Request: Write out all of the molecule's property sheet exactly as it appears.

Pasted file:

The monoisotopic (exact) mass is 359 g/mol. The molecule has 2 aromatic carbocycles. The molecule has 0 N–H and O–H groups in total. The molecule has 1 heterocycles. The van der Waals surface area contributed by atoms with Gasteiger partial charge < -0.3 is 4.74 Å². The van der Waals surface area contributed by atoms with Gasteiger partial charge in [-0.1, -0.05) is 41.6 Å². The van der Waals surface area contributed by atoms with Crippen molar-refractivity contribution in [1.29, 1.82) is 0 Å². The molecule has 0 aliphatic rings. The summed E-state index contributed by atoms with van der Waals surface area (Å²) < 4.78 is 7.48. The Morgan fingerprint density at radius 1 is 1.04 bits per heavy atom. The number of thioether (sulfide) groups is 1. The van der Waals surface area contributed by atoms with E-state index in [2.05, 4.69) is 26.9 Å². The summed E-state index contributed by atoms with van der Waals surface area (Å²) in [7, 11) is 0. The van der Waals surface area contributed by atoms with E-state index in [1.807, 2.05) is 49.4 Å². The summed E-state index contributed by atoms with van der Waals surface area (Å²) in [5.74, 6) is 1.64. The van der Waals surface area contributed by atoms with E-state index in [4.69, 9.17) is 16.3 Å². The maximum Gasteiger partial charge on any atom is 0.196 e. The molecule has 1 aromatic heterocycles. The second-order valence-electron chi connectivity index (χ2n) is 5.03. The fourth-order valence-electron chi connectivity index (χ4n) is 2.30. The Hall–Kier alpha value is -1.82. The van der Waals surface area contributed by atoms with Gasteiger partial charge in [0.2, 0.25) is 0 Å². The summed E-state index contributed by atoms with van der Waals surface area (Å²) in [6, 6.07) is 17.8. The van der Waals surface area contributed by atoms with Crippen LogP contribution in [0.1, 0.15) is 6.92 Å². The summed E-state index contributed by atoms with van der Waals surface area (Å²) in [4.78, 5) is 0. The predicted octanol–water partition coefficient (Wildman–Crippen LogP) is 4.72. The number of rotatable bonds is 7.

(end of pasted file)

The monoisotopic (exact) mass is 359 g/mol. The molecule has 2 aromatic carbocycles. The molecule has 0 N–H and O–H groups in total. The molecule has 1 heterocycles. The van der Waals surface area contributed by atoms with Gasteiger partial charge < -0.3 is 4.74 Å². The van der Waals surface area contributed by atoms with Gasteiger partial charge in [-0.1, -0.05) is 41.6 Å². The van der Waals surface area contributed by atoms with Crippen molar-refractivity contribution in [1.29, 1.82) is 0 Å². The molecule has 0 aliphatic rings. The summed E-state index contributed by atoms with van der Waals surface area (Å²) < 4.78 is 7.48. The Morgan fingerprint density at radius 1 is 1.04 bits per heavy atom. The number of thioether (sulfide) groups is 1. The van der Waals surface area contributed by atoms with E-state index in [2.05, 4.69) is 26.9 Å². The summed E-state index contributed by atoms with van der Waals surface area (Å²) in [7, 11) is 0. The van der Waals surface area contributed by atoms with E-state index in [1.807, 2.05) is 49.4 Å². The summed E-state index contributed by atoms with van der Waals surface area (Å²) in [5.74, 6) is 1.64. The van der Waals surface area contributed by atoms with E-state index in [4.69, 9.17) is 16.3 Å². The maximum Gasteiger partial charge on any atom is 0.196 e. The molecule has 1 aromatic heterocycles. The second-order valence-electron chi connectivity index (χ2n) is 5.03. The fourth-order valence-electron chi connectivity index (χ4n) is 2.30. The Hall–Kier alpha value is -1.82. The van der Waals surface area contributed by atoms with Gasteiger partial charge in [0.2, 0.25) is 0 Å². The summed E-state index contributed by atoms with van der Waals surface area (Å²) in [6, 6.07) is 17.8. The van der Waals surface area contributed by atoms with Crippen LogP contribution in [0.1, 0.15) is 6.92 Å². The summed E-state index contributed by atoms with van der Waals surface area (Å²) in [4.78, 5) is 0. The predicted octanol–water partition coefficient (Wildman–Crippen LogP) is 4.72. The number of rotatable bonds is 7.